- Stack The Deck: Put all your good cards on top, or in this case, create a situation that will lead you to a favorable outcome. For example, HR employees are always told to hire diverse people without any further guidance -- which can be difficult. Instead, Alexander suggests that leaders remove that barrier by intentionally targeting diverse groups with their recruitment efforts.
- Yes, And: In any conversation, you want to convey respect and that’s especially true when it comes to topics involving diversity. Even if you don’t agree with everything your employees have to say, using the words ‘yes, and’ is extremely validating and makes your employees feel like they’re speaking to you as an equal.
- Use Pictures: As an experiment, head over to any company’s website and take a look at their team photos -- that should tell you everything you need to know about their inclusion efforts. Even if your office isn’t currently as inclusive as you’d like it to be, try and take photos with as many people of diverse backgrounds as you can; remember, photos can be aspirational. By taking photos with a diverse group, you create a goal to strive for, ensuring that the future of your office is represented with employees from all demographics and backgrounds.
- Ask Anyways: There’s no way around the fact that conversations about diversity and inclusion can, at times, be downright uncomfortable. Despite any initial discomfort, it’s always better to ask your employees how they feel about a potentially sensitive topic especially if you think it’s affecting them at work. Of course, you don’t want to be the bull in the china shop, so make sure you ease people into it. Just remember that some of the most difficult conversations are the ones that are also the most important.
- Put a Stake In The Ground: 1871, in its early years, used to hold speaking engagements that didn’t always represent the diverse communities that make up the city of Chicago. Alexander realized this was an issue and believed that, for 1871 to embrace diversity as a value, they’d have to cement it through their actions. So he put a ‘stake in the ground’ and worked to revise the events contract so that the panels and speakers at 1871 would become what it is today -- inclusive and representative of every demographic. When it comes to diversity and inclusion, actions -- more often than not -- speak louder than words.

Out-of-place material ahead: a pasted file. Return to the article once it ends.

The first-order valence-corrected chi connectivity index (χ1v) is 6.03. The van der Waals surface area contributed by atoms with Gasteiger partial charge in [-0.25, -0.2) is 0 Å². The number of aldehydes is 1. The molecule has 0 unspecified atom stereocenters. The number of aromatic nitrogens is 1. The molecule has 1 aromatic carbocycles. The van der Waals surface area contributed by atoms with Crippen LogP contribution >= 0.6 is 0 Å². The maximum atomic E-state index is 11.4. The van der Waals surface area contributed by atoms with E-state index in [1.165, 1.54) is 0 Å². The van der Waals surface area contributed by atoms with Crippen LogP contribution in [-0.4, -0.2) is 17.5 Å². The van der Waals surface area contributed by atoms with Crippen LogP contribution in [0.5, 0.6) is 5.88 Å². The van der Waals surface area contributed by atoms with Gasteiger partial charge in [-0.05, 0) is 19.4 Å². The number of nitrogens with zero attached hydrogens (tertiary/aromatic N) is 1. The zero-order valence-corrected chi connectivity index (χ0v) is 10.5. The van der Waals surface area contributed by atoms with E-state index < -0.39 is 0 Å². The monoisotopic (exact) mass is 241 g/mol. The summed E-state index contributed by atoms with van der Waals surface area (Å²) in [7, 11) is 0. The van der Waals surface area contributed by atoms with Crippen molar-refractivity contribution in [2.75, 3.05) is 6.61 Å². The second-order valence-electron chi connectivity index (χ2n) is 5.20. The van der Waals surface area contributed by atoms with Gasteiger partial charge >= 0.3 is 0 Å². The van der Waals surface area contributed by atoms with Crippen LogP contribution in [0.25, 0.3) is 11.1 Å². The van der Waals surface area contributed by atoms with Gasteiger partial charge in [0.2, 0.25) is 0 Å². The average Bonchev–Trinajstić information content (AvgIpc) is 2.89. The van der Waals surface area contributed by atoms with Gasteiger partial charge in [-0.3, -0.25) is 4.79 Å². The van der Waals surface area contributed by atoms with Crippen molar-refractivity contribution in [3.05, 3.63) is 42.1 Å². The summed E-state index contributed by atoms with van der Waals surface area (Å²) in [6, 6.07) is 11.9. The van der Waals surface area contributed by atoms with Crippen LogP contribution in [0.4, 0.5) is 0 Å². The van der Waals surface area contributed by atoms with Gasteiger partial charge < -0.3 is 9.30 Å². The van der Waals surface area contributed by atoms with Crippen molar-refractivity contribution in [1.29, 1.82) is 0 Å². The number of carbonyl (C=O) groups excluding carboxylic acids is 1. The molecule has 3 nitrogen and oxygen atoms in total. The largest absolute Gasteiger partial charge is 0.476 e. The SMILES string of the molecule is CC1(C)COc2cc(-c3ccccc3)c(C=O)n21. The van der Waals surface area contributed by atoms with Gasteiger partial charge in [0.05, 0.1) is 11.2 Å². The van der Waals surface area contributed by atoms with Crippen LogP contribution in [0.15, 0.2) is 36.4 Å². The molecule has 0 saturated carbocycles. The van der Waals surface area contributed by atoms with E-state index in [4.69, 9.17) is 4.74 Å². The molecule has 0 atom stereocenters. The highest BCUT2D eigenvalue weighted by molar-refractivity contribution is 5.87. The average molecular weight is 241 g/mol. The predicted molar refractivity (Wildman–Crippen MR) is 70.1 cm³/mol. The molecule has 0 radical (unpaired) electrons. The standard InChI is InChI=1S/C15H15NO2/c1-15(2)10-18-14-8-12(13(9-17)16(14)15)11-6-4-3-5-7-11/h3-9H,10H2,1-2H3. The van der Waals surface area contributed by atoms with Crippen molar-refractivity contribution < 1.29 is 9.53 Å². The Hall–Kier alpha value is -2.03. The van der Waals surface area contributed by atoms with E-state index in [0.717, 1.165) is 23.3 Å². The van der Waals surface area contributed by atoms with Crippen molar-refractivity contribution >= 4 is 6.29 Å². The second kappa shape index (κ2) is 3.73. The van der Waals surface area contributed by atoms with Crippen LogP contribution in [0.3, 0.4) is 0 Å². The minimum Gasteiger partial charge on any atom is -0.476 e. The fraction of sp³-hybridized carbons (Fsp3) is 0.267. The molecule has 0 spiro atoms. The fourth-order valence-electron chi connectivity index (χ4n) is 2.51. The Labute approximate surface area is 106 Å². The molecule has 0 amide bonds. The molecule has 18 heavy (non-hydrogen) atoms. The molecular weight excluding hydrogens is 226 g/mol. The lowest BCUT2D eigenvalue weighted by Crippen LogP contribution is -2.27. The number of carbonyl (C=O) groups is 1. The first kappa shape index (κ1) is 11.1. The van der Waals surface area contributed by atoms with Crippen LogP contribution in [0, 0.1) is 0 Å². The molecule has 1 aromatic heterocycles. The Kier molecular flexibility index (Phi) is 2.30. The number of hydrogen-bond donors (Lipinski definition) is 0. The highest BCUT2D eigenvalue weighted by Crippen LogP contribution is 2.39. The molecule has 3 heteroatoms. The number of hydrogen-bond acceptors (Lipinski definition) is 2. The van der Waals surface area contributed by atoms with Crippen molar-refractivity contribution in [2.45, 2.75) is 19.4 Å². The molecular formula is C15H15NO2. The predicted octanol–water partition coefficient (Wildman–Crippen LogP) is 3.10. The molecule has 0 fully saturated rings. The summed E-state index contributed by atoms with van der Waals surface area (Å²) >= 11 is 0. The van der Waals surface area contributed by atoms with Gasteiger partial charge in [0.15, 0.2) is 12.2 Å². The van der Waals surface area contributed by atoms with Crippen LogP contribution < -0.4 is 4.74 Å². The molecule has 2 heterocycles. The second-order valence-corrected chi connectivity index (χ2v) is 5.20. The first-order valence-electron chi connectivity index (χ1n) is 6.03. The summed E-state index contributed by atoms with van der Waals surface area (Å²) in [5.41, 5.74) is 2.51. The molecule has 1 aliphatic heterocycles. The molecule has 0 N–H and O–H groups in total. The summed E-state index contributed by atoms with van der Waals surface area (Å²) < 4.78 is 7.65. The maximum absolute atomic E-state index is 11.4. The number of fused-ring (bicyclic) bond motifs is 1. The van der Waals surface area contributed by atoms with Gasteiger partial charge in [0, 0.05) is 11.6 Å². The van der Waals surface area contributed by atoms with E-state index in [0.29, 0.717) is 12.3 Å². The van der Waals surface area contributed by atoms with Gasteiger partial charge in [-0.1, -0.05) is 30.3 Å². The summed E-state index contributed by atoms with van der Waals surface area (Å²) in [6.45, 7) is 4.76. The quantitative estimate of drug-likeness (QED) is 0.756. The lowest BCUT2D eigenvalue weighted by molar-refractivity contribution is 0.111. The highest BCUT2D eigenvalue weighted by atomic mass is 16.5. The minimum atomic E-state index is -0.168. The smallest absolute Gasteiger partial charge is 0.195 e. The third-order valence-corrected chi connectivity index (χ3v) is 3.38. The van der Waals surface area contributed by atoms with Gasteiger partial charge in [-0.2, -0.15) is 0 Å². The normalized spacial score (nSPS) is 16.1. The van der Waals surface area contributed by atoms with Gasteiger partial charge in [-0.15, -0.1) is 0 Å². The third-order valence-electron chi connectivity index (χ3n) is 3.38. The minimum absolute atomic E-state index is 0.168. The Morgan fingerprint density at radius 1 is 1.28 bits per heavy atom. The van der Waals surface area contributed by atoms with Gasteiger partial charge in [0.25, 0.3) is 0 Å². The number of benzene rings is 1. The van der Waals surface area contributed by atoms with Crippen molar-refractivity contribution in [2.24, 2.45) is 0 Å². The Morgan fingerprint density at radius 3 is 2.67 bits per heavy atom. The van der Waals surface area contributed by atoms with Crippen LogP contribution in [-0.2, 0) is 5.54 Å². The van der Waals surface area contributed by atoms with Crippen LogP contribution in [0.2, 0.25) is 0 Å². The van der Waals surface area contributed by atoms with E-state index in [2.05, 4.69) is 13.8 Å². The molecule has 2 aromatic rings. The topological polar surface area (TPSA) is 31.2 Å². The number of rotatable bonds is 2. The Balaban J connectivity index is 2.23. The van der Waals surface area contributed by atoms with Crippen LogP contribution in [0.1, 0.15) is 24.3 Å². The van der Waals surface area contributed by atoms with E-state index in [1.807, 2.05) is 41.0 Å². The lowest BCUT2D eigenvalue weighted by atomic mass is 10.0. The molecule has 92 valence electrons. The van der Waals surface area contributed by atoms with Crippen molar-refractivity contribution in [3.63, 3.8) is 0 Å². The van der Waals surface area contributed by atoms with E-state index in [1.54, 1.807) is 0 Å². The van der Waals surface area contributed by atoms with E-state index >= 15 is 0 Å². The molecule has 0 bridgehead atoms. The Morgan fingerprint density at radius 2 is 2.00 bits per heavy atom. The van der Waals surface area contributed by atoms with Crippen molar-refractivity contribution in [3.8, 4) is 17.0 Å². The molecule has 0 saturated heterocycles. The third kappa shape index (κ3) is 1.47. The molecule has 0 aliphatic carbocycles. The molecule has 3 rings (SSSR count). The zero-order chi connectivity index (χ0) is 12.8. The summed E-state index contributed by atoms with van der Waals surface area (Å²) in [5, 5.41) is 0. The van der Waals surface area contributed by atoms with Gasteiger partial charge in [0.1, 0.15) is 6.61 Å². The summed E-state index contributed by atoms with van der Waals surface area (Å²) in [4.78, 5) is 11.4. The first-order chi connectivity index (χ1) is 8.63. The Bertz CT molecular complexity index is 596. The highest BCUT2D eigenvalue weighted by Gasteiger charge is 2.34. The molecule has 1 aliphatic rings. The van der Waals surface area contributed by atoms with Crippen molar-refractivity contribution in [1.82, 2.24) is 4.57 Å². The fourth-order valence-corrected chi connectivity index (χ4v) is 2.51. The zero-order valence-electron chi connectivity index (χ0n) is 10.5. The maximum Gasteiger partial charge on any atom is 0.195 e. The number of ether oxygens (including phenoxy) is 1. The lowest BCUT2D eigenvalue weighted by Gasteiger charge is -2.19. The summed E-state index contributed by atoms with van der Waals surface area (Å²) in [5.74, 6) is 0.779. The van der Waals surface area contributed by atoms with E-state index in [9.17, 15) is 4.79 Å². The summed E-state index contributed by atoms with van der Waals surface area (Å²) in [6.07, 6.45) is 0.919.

- Listen To Opposing Points Of View: It’s difficult to listen to someone you disagree with and not
share a rebuttal. However, one of the best ways to make sure everyone’s voice is heard is to actively seek out people who might disagree with your own views and try to understand their perspective. Instead of thinking about ways to prove your point right, think about how you can be more open to listening to the other side of the argument and understand where it’s coming from -- this not only builds rapport between you and your employees, but also shows that you are proactive in your mission to include and respect others at the workplace.
After sharing their advice, Alexander and Felix concluded the event by asking the audience to take two minutes and write down as many things as they could to describe themselves.
Wife, business owner, Series 7 holder.
African-American, lawyer, father.
Twin, comedian, entrepreneur.
All sitting in the same room, all watching the same presentation, all coming together to make their businesses -- and their community, a better place.
These takeaways are from the second event in a four-part series. If you missed the first event, ‘Futureproofing Your Business,’ presented by 1871 CEO Howard A. Tullman, you can find our recap right here.
The final two events, both hosted at UNIQLO’s Michigan Avenue flagship store, will be held from 6 p.m. - 7 p.m. on the following dates:
- February 22: “Chicago Made Better: Entrepreneurship for Social Good” a panel discussion featuring a dynamic group of Chicago entrepreneurs with social impact missions.
- March 1: “Behind Bitcoin: Why Your Cash Is Going Digital” by Joe Hernandez, Founder of the Chicago Blockchain Project.
The event series marks the second collaboration between UNIQLO and 1871
To learn more about the Chicago Made series or register for an event, visit 1871.com/events/chicago-made-series-uniqlo/.